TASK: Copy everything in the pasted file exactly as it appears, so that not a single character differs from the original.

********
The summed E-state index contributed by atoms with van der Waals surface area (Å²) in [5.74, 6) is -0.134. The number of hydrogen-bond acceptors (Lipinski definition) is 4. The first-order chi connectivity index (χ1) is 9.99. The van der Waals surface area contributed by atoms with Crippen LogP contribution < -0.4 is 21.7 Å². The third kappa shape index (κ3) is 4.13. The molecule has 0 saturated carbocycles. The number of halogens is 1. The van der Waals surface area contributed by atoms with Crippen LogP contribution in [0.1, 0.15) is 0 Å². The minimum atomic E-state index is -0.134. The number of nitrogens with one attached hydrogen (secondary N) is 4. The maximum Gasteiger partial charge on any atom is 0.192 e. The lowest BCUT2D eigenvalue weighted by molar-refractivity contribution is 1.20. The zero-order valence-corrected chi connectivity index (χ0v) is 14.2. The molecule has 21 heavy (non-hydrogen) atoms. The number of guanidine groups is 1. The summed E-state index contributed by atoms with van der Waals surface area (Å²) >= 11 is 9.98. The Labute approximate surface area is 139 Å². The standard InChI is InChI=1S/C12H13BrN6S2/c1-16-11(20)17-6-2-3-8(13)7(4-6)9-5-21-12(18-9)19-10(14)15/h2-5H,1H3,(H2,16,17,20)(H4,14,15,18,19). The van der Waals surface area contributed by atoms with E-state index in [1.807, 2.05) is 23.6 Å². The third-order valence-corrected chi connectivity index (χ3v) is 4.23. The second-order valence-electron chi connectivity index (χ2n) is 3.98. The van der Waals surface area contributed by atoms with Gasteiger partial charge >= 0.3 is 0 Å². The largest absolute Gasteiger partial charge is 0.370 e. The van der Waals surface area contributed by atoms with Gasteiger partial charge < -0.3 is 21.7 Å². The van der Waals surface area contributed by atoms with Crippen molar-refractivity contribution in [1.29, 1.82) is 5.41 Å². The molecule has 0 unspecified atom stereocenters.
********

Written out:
The summed E-state index contributed by atoms with van der Waals surface area (Å²) in [5.74, 6) is -0.134. The number of hydrogen-bond acceptors (Lipinski definition) is 4. The first-order chi connectivity index (χ1) is 9.99. The van der Waals surface area contributed by atoms with Crippen LogP contribution < -0.4 is 21.7 Å². The third kappa shape index (κ3) is 4.13. The molecule has 0 saturated carbocycles. The number of halogens is 1. The van der Waals surface area contributed by atoms with Crippen LogP contribution in [0.1, 0.15) is 0 Å². The minimum atomic E-state index is -0.134. The number of nitrogens with one attached hydrogen (secondary N) is 4. The maximum Gasteiger partial charge on any atom is 0.192 e. The lowest BCUT2D eigenvalue weighted by molar-refractivity contribution is 1.20. The zero-order valence-corrected chi connectivity index (χ0v) is 14.2. The molecule has 21 heavy (non-hydrogen) atoms. The number of guanidine groups is 1. The summed E-state index contributed by atoms with van der Waals surface area (Å²) >= 11 is 9.98. The Labute approximate surface area is 139 Å². The standard InChI is InChI=1S/C12H13BrN6S2/c1-16-11(20)17-6-2-3-8(13)7(4-6)9-5-21-12(18-9)19-10(14)15/h2-5H,1H3,(H2,16,17,20)(H4,14,15,18,19). The van der Waals surface area contributed by atoms with E-state index in [1.807, 2.05) is 23.6 Å². The third-order valence-corrected chi connectivity index (χ3v) is 4.23. The second-order valence-electron chi connectivity index (χ2n) is 3.98. The van der Waals surface area contributed by atoms with Gasteiger partial charge >= 0.3 is 0 Å². The largest absolute Gasteiger partial charge is 0.370 e. The van der Waals surface area contributed by atoms with Gasteiger partial charge < -0.3 is 21.7 Å². The van der Waals surface area contributed by atoms with Crippen molar-refractivity contribution in [1.29, 1.82) is 5.41 Å². The molecule has 0 unspecified atom stereocenters.